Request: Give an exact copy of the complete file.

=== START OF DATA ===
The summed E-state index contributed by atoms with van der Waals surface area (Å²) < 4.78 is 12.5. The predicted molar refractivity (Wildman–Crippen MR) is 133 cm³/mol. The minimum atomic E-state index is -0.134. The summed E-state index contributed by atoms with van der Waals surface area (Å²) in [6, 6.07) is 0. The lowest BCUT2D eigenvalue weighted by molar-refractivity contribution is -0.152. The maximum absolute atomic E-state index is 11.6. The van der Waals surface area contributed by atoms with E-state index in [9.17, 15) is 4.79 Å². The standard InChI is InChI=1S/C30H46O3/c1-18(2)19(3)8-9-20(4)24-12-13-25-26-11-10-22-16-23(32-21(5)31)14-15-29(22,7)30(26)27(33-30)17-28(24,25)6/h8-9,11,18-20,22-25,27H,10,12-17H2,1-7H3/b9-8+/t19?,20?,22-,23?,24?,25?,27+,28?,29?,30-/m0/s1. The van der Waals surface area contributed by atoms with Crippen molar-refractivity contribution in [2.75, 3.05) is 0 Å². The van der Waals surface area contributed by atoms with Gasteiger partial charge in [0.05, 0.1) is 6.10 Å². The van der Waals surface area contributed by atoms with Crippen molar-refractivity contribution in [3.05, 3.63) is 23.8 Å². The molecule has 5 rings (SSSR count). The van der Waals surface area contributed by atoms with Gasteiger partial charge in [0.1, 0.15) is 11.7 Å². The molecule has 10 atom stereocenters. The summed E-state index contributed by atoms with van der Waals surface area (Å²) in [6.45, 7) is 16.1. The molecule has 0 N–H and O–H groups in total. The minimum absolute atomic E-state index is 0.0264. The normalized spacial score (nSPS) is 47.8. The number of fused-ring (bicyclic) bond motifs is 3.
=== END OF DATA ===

The summed E-state index contributed by atoms with van der Waals surface area (Å²) < 4.78 is 12.5. The predicted molar refractivity (Wildman–Crippen MR) is 133 cm³/mol. The minimum atomic E-state index is -0.134. The summed E-state index contributed by atoms with van der Waals surface area (Å²) in [6, 6.07) is 0. The lowest BCUT2D eigenvalue weighted by molar-refractivity contribution is -0.152. The maximum absolute atomic E-state index is 11.6. The van der Waals surface area contributed by atoms with E-state index in [9.17, 15) is 4.79 Å². The standard InChI is InChI=1S/C30H46O3/c1-18(2)19(3)8-9-20(4)24-12-13-25-26-11-10-22-16-23(32-21(5)31)14-15-29(22,7)30(26)27(33-30)17-28(24,25)6/h8-9,11,18-20,22-25,27H,10,12-17H2,1-7H3/b9-8+/t19?,20?,22-,23?,24?,25?,27+,28?,29?,30-/m0/s1. The van der Waals surface area contributed by atoms with Crippen molar-refractivity contribution in [2.75, 3.05) is 0 Å². The van der Waals surface area contributed by atoms with Gasteiger partial charge in [0.05, 0.1) is 6.10 Å². The van der Waals surface area contributed by atoms with Crippen molar-refractivity contribution in [3.05, 3.63) is 23.8 Å². The molecule has 5 rings (SSSR count). The van der Waals surface area contributed by atoms with Gasteiger partial charge in [0.1, 0.15) is 11.7 Å². The molecule has 10 atom stereocenters. The summed E-state index contributed by atoms with van der Waals surface area (Å²) in [6.45, 7) is 16.1. The molecule has 0 N–H and O–H groups in total. The minimum absolute atomic E-state index is 0.0264. The normalized spacial score (nSPS) is 47.8. The number of fused-ring (bicyclic) bond motifs is 3.